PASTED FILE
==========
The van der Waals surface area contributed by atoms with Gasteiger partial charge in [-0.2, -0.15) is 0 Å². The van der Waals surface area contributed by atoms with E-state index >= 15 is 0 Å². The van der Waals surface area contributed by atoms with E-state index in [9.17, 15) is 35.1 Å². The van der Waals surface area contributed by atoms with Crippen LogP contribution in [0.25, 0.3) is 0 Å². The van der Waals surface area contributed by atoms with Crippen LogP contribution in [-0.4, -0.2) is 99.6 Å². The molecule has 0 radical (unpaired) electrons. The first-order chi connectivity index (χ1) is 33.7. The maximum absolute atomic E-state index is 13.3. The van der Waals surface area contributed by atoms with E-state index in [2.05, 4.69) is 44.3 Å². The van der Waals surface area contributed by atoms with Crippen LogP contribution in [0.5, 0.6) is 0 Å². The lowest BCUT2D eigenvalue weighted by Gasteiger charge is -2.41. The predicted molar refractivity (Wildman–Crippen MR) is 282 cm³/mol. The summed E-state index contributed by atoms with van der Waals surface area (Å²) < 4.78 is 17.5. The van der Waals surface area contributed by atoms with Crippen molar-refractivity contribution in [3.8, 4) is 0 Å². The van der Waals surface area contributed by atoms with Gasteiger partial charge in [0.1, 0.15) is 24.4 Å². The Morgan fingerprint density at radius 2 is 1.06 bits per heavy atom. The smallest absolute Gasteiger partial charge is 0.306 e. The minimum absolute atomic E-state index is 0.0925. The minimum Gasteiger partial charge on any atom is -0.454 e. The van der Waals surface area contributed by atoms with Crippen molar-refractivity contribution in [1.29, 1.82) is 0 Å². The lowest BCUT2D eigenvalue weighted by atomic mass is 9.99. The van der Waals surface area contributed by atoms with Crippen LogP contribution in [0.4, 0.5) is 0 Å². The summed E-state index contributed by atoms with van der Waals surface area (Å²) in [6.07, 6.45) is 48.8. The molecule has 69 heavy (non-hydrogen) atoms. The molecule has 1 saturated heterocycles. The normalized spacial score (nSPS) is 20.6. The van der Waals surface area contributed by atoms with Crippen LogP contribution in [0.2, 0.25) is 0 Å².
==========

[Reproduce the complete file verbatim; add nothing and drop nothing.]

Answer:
The van der Waals surface area contributed by atoms with Gasteiger partial charge in [-0.2, -0.15) is 0 Å². The van der Waals surface area contributed by atoms with E-state index >= 15 is 0 Å². The van der Waals surface area contributed by atoms with E-state index in [9.17, 15) is 35.1 Å². The van der Waals surface area contributed by atoms with Crippen LogP contribution in [0.25, 0.3) is 0 Å². The van der Waals surface area contributed by atoms with Crippen LogP contribution in [-0.4, -0.2) is 99.6 Å². The molecule has 0 radical (unpaired) electrons. The first-order chi connectivity index (χ1) is 33.7. The maximum absolute atomic E-state index is 13.3. The van der Waals surface area contributed by atoms with E-state index in [2.05, 4.69) is 44.3 Å². The van der Waals surface area contributed by atoms with Crippen LogP contribution in [0.5, 0.6) is 0 Å². The lowest BCUT2D eigenvalue weighted by Gasteiger charge is -2.41. The predicted molar refractivity (Wildman–Crippen MR) is 282 cm³/mol. The summed E-state index contributed by atoms with van der Waals surface area (Å²) < 4.78 is 17.5. The van der Waals surface area contributed by atoms with Crippen molar-refractivity contribution in [3.8, 4) is 0 Å². The van der Waals surface area contributed by atoms with Gasteiger partial charge in [0.1, 0.15) is 24.4 Å². The Morgan fingerprint density at radius 2 is 1.06 bits per heavy atom. The smallest absolute Gasteiger partial charge is 0.306 e. The minimum absolute atomic E-state index is 0.0925. The minimum Gasteiger partial charge on any atom is -0.454 e. The van der Waals surface area contributed by atoms with Crippen molar-refractivity contribution in [1.29, 1.82) is 0 Å². The lowest BCUT2D eigenvalue weighted by atomic mass is 9.99. The van der Waals surface area contributed by atoms with Crippen LogP contribution in [0.4, 0.5) is 0 Å². The summed E-state index contributed by atoms with van der Waals surface area (Å²) in [6.07, 6.45) is 48.8. The molecule has 69 heavy (non-hydrogen) atoms. The molecule has 1 saturated heterocycles. The normalized spacial score (nSPS) is 20.6. The van der Waals surface area contributed by atoms with Crippen LogP contribution in [0.2, 0.25) is 0 Å².